Over 70 GID Officers Trained in Horsemanship

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By Assan Bah

The government of The Netherlands on Friday, 7 June 2024, concluded a five-day capacity-building training on horsemanship for over 70 front-line officers of the Gambia Immigration Department (GID), to enable the officers to adequately deal with ‘vulnerable’ travelers and people with special needs.

The Horsemanship training, which was held at the Banjul International Airport’s GID training hall, was the first Horsemanship training in the Gambia, and the third on the African continent.

Superintendent Pa OusmanManneh, Admin, and Liaison Officer of GID at the Banjul International Airport, said the training will avail them the opportunity to understand and respond to travelers with psychological or emotional stress.

“Horsemanship entails the act or process of welcoming people. When you look at the GID’s mandate, is to consolidate the movement of people into and within the country, among other responsibilities. We are the first and last point of contact for people coming in and out of the country, meaning that we are responsible for welcoming and bidding farewell to all the passengers coming into and going out of the country,” he said.

According to Mr. Manneh, this is the first Horsemanship training in the Gambia, and seventy-five officers from the GID’s Airport branch and other sectors have been trained. 

“It is important to remember that a lot of people, who travel by air, go with a lot of psychological and emotional stress. This training will empower GID officials to understand and better respond to the problems of these travelers when they are stressed,” Mr. Manneh said, urging his colleagues to share what they have learned with others.

“The training is important that we need to share the knowledge with our colleagues because when dealing with people, you need to understand them and serve them with courtesy, professionalism, and a smile. Living these travelers with a smile will enhance their experience and relieve their stress,’’ he said.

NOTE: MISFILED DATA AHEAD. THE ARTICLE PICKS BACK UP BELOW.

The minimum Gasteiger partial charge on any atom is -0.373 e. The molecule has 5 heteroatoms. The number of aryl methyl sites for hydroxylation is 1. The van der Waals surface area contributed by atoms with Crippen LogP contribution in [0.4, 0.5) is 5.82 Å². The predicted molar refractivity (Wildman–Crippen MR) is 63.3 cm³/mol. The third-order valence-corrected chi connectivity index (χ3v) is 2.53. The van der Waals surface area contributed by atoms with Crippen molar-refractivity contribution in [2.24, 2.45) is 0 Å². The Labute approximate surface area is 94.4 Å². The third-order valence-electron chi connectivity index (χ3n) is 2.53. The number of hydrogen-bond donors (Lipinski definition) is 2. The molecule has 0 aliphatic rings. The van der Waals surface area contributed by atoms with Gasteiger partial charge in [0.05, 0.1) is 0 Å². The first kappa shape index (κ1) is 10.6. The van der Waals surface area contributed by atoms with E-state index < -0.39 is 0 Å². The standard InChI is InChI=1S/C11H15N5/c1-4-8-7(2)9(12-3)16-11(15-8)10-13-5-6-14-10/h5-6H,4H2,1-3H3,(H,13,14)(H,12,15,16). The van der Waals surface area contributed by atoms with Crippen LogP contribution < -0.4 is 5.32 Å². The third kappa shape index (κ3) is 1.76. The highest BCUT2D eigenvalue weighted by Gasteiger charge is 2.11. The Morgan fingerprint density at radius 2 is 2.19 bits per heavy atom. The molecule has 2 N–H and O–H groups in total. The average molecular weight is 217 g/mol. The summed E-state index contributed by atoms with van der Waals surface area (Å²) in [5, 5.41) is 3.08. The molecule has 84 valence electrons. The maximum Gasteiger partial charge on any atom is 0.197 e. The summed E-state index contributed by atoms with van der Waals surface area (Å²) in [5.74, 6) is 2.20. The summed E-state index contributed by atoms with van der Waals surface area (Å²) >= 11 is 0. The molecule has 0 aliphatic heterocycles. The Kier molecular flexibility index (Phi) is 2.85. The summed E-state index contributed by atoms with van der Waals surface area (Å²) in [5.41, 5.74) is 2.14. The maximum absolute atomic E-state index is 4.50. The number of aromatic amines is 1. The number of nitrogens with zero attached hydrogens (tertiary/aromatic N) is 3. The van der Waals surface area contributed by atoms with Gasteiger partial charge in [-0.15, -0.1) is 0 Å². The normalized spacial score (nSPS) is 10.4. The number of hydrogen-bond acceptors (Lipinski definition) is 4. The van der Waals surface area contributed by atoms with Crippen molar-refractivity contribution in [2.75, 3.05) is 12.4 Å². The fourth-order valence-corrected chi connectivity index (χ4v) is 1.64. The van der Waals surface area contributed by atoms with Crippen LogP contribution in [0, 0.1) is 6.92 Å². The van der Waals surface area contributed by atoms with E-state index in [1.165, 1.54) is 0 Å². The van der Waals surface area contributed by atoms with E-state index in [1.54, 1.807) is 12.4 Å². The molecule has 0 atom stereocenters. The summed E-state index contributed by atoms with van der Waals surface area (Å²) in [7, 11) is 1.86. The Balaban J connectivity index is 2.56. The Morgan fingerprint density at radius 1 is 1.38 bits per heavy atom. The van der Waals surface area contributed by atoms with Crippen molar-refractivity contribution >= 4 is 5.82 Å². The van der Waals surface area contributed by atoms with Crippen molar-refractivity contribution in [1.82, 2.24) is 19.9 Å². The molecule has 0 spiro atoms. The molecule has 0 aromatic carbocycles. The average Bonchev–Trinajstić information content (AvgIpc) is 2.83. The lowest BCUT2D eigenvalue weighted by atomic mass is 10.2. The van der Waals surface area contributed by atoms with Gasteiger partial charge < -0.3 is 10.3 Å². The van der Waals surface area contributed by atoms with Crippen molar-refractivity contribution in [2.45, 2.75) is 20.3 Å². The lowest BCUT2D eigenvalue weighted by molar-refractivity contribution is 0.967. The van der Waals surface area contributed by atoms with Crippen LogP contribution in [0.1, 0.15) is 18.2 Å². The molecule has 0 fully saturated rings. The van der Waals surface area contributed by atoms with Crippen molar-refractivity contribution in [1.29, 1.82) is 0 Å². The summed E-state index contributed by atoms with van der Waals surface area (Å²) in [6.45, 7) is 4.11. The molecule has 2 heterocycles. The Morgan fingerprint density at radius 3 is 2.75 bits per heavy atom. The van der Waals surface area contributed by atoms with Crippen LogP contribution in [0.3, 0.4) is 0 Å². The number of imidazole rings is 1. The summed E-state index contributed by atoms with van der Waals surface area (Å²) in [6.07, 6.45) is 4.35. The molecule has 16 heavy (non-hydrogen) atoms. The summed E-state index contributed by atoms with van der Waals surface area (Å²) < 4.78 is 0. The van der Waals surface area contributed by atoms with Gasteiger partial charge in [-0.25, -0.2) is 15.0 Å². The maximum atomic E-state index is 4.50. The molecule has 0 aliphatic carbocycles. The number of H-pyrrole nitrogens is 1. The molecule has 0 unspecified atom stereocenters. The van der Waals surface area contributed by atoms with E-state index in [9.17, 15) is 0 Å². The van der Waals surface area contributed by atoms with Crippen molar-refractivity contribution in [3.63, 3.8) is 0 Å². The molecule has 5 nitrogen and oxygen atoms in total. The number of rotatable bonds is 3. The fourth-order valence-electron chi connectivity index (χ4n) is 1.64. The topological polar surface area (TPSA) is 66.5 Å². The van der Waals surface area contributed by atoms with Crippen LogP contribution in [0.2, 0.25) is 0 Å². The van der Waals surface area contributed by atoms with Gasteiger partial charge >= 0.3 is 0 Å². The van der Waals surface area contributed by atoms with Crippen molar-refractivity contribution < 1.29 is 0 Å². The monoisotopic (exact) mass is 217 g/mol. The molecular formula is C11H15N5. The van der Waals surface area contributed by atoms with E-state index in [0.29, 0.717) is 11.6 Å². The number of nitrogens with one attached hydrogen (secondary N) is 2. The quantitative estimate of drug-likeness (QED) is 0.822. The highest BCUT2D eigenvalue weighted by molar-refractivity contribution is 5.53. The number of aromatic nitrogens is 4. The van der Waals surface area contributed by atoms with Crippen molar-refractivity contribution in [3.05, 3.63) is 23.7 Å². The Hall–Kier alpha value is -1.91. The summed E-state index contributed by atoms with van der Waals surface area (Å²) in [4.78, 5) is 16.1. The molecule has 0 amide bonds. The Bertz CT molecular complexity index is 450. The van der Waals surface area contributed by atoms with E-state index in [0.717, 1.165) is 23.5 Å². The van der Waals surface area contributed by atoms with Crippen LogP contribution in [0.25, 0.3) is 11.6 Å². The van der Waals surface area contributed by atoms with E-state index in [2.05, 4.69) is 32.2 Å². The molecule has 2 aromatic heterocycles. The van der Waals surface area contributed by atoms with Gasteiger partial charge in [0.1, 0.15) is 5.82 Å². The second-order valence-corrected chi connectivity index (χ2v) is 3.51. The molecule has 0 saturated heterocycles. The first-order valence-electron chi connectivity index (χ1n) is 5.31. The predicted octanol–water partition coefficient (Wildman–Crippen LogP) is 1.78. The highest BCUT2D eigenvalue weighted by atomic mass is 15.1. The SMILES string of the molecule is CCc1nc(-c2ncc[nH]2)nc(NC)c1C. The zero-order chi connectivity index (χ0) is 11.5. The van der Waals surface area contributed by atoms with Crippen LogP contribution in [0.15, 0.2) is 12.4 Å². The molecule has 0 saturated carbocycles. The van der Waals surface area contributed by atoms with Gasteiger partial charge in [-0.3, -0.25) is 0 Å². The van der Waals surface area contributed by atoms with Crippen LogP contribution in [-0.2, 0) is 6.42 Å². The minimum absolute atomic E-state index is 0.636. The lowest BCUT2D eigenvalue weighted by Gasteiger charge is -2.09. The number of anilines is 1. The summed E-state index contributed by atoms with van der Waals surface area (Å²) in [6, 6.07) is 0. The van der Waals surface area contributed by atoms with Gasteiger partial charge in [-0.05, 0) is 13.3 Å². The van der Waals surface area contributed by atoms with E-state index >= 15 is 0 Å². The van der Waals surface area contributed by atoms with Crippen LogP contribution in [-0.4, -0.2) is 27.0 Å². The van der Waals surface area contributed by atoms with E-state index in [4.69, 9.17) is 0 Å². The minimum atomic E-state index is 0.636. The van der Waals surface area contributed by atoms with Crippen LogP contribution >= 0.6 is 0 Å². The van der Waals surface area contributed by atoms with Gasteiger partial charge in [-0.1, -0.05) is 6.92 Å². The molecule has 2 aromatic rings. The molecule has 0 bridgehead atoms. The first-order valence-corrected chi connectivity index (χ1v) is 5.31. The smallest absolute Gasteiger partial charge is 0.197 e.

He continued that the training would not only impact their work, but their personal lives as well, and on how they deal with others in a dignified way by respecting them, understanding their psychology in trying to realize when to act and how to act, and on how to listen to them. He called on his colleagues to take the course seriously and ensure that it impacts on their work. He expressed gratitude to the Dutch government for the support and the GID for initiating what he called ‘an important training’. He further called on the Dutch government to provide more of its kind to not only GID officers but to other sister forces in the country.

In his remarks to the GID Officers, Mr. Van Bokhoven, the Director of International Affairs of one of the Migration Agencies of the Netherlands and trainer, expressed his country’s commitment to further strengthen the relationship between the Netherlands and The Gambia on migration matters, and to explore other possibilities for collaboration. He said the training targeted GID staff responsible for border control as requested by the Director of the GID, in professionalizing his department. 

“Horsemanship is a philosophy that has been introduced to colleagues from several immigration departments across the world, and it started with our border control at the international airport of Schiphol in The Netherlands,’’ Mr. Van Bokhoven said.

According to him, the Gambia is the third country in Africa, to receive the Horsemanship training. The training, he said, would be implemented in three phases, beginning with the training of over 70 border control staff during the first phase.